My inbox has been full of Mother’s Day pitches for the last two weeks.
There are products and services that “Mom will Love!” Top ten gift lists. Reminder services. Floral arrangements. Humanitarian aid causes. Even a stop smoking device.
But I’m not biting.
For the first year that I can remember, I don’t particularly want anything. I mean, sure, I want those Tory Burch peep toe pumps that I saw at Nordstrom last week. And I’d never say no to a Starbucks card or a hundred other little gifts my people could buy for me. But I don’t need them or the marketing fantasy that goes with. I don’t want to stake my self worth as a mom on my family’s ability to read my mind and reward me by fulfilling my retail fantasies. That’s just stuff. Seriously, if I want the shoes, there’s nothing stopping me from buying them for myself.
This is new. Sadly, I’ve spent more Mother’s Days, Anniversaries, and Birthdays bitter, than I care to admit. All those holiday ads where the husband surprises the wife with a Lexus with a giant bow? Sucker. But there has been a shift in me. It must have been gradual. But the difference feels abrupt.
I’m still exploring my new attitude. It feels like I’m not doing it alone. Every time I think of Mother’s Day, an old friend of mine keeps popping into my mind.
Our kids were in preschool together. I was new to the area and she was native, the “expert”. I relied on her advice and her huge personality filled our little clique with life. She adored her kids and her husband. She was quick to anger and quicker to get over it. She was busy, busy, busy, always on the move and caught up in something. Usually something that had to do with her kids. Huge birthday parties and home parties – she set the trends. She was a modern day supermom.
We grew apart as our kids aged into different schools, but still we existed in the same orbit. We’d pass at Target buying teacher gifts or a mutual friend would link us saying “Oh yeah, M just said she was thinking of going there for break”. As our kids were destined for the same high school I idly assumed we’d pick up our friendship in highschool where we left off in preschool, wondering how the time had flown, how our cute little babies had grown so fast.
And then she was killed in a random freak accident. A tragic one in ten million accident where one minute she was standing on the sidewalk saving a stray dog (typical), and the next she was hit by a car that lost control and jumped the sidewalk.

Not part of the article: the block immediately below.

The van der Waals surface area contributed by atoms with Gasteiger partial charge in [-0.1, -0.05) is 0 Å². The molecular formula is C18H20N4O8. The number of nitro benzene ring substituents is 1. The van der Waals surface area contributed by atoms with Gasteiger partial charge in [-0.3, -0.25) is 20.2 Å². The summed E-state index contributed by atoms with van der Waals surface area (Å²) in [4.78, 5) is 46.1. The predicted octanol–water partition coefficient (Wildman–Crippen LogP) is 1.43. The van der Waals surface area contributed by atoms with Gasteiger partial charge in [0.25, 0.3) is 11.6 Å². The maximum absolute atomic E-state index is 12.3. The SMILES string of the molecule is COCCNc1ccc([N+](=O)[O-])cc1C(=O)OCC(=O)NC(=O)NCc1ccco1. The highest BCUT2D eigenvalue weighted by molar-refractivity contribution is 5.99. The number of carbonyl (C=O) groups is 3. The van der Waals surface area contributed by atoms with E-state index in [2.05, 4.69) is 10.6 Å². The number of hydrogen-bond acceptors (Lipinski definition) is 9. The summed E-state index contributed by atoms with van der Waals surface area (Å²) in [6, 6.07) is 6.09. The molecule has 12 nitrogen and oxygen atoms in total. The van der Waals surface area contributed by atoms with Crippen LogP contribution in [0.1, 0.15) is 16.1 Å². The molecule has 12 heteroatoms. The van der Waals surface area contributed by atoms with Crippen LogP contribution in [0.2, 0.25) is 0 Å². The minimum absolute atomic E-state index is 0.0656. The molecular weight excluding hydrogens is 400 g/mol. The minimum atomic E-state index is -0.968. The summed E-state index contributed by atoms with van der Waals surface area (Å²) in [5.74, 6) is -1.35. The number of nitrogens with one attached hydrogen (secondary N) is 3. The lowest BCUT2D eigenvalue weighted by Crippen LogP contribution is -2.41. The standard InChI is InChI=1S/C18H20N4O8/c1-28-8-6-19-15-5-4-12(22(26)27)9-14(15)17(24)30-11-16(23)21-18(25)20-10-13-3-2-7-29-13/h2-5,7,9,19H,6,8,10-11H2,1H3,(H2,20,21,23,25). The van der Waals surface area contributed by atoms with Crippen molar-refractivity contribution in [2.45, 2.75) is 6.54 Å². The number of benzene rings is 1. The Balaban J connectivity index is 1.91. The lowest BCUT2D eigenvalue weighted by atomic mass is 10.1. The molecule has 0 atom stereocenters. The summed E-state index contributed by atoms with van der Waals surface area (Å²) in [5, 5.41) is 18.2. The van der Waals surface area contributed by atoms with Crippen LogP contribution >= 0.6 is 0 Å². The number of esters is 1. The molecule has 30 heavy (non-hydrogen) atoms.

It’s been over a year now and still my friend pops into my mind every single time I drive up that street. She floats to me in my car and rides alongside as my invisible passenger each time I pass the schools our kids attended together. I sense her energy nearby whenever someone mentions 911 – a day we spent examining our lives together. We vowed to seize the day and hug our children tighter every night.
In the year that’s passed, our children have somehow found each other and renewed their friendship, without any help from us. My daughter was shocked to learn she knew this boy in her preschool life. She was unphased by the coincidence that she’d become good friends with him this year, out of over a thousand students. My sentimentality makes her uncomfortable. I mentioned to her that I felt haunted by this other mother and she scoffed at me. “Seriously Mommy?! She is NOT haunting you. It’s all in your head.” It was a perfect conversation in reverse. Just the sort of thing I’d tell her, actually.
The other day while digging through my basket of photos for my review of the Brookstone Scanner, I found a photo of my friend and her two children. It surprised me, and made me catch my breath as I didn’t remember the shot. I’d been through the basket a dozen times without noticing it. But there she was. Hugging them close, eyes so bright and shining. The day came back to me as I flipped through the rest of the pile. 11 years ago. A Mother’s Day tea at the preschool. Oh! The light in her eyes.
It was as if she was saying to me now: “THIS! This is what you have! Hold on!”
I quickly texted the photo to a common friend. She said it was hard to look at the photo. I found it equally hard to stop.
Even though she’s gone, I can still almost tangibly feel her love for those children across time and space. I only hope they can feel it too. They must.
I don’t want to make my site a Mother’s Day marketing platform this year. I don’t want anyone to feel pressured to pick out the perfect gift. There isn’t one. Make me breakfast and pick me some flowers in you must. But I don’t want a “Top Ten Gift for Moms” list here. You cannot encapsulate “THIS” in a velvet box or even a car with a bow.
Besides, I can buy my own shoes, if it’s shoes I want. I’ll wear them when I take a photo hugging my own kids, and I’ll let that same light shine out of my own eyes. Across time and space. Once a mother, always a mother.